Hi Parents! Today marks the second day of “Screen-Free Week,” an annual event where child development experts and advocates encourage you to turn off the television, stash away the iPad, hide the Baby Einstein CDs and generally keep your little ones away from electronic interaction.
I’m a big fan of this. Which is rich, really, since you’re probably reading this on, well, a screen.
And because sometimes, just to get these articles written, I will toss "Baby M" my iPhone (which she loves loves loves) so that she becomes engrossed in scrolling and tapping and just stops trying to switch off my computer, which is a new trick of hers, and one that says something, really, about that whole working-at-home thing.
She even posted something on Facebook the other day – a smattering of letters, which conveniently looked like a swear word – while I was doing an interview. An interview about the dangers of early electronic media exposure. Totally busted. Official Bad Mommy.
Anyhow, this is all to say I love screen-free week. I love it even though I know that for a lot of families, it’s really hard to follow.
Screens are just everywhere. The Kaiser Family Foundation reports that one in three children under 3 have a television in their bedrooms, and that about two thirds of children aged 8 to 18 report having the television on during meals. (Forty-five percent say the television is on “most of the time” in their home, even if nobody is watching.)
But televisions are just part of it. We don’t even have a television here – yes, we’re one of those families – and the screens are still constantly a-blazing. There are computers, phones, music devices, e-readers. And we’re not alone. Mobile media use has skyrocketed among kids (in 2010 Kaiser reported that 66 percent of young people had cell phones, and 76 had iPods and other MP3 players), helping drive screen time to a whopping average 7 hours and 38 minutes a day among children 8 to 18, according to Kaiser. (And much of that time is “media multitasking.”)
The lives of even younger children are becoming just as screen-centric. The market is exploding for mobile apps and “educational” computer games targeted at the preschool set. According to Common Sense Media, a nonprofit group focused on kids and media, almost three quarters of the top-selling apps in the iTunes store are for preschool or elementary aged children. Those for toddlers and preschoolers are the most popular category.
Add this to the DVD players built into minivans and the baby laptops playing videos promising to turn your kid into a genius, and, well, you’ve got a lot of what people call “screen time” going on.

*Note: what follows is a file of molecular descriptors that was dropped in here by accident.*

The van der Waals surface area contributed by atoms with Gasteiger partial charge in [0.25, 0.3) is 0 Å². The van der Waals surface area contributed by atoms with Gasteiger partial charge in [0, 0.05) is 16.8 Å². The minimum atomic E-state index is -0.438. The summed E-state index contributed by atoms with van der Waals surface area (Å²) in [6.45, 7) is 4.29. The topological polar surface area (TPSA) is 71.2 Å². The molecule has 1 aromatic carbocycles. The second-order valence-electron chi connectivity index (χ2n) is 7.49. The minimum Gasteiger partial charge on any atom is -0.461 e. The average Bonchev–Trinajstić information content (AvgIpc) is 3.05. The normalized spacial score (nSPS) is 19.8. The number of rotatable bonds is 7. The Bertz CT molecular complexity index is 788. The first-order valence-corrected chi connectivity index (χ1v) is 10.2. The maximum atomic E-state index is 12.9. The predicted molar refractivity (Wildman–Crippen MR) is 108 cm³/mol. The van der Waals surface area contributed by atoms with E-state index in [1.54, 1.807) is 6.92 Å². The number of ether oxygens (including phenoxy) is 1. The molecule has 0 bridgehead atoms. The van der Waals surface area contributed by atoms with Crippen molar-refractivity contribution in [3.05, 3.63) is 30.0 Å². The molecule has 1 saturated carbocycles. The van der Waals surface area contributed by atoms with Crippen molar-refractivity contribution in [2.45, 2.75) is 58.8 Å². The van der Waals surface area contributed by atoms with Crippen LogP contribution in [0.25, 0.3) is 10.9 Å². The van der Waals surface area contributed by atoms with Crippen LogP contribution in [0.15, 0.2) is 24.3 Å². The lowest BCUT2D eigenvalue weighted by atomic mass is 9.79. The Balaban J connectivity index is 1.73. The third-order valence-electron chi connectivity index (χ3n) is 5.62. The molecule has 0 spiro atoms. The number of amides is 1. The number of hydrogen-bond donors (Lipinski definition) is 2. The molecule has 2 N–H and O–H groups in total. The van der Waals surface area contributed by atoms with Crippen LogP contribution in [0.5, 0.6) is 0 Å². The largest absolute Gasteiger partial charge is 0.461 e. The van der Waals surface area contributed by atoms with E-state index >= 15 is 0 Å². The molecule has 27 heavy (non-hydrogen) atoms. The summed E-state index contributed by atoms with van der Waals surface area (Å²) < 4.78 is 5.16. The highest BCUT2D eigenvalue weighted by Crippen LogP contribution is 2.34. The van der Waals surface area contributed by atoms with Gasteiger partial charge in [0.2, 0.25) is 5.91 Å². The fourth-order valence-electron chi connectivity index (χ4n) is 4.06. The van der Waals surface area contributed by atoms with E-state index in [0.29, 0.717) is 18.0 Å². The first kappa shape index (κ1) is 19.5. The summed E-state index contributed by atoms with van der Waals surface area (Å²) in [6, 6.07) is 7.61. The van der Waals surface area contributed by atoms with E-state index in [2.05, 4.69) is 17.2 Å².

The problem, according to the American Academy of Pediatrics (AAP), is that there is no proof that any of these “educational” apps or videos are actually developmentally helpful. And there’s some evidence that they hurt kids.Two studies have found that watching a program such as “Sesame Street” (and I adore Sesame Street, particularly Oscar) has a negative effect on language for children younger than two years.
So the AAP discourages media use in children under 2 years old, noting the lack of evidence supporting educational or developmental benefits, as well as the potential adverse health and developmental impacts. They also say that children develop at different speeds, so it’s hard to make blanket recommendations for this group.
But there's another aspect of screen time for kids: the adverse effects of parental media use on children under two years. This, AAP points out, is also a big problem.
Looking around sheepishly here.
Because it’s one thing to ban flashing lights and televisions and video games for my young toddler. It’s another to actually change my own behavior. To put away the iPhone. To fully acknowledge that despite my months of writing about this topic – of knowing this is a problem – my kid is more comfortable scrolling through my photo gallery than stacking blocks.
This is one of the reasons that groups ranging from the play organization KaBOOM! to the National WIC Association to the National Black Child Development Institute see Screen-Free Week as a family affair - an “annual celebration where children, families, schools and communities turn off screens and turn on life.”
I know we can’t really do a 100 percent screen free week here at my house. I’d lose my job. But we can do way, way better.
And so, probably, can you. Although we’ll let you make an exception for Modern Parenthood.
Happy Screen Free, everyone.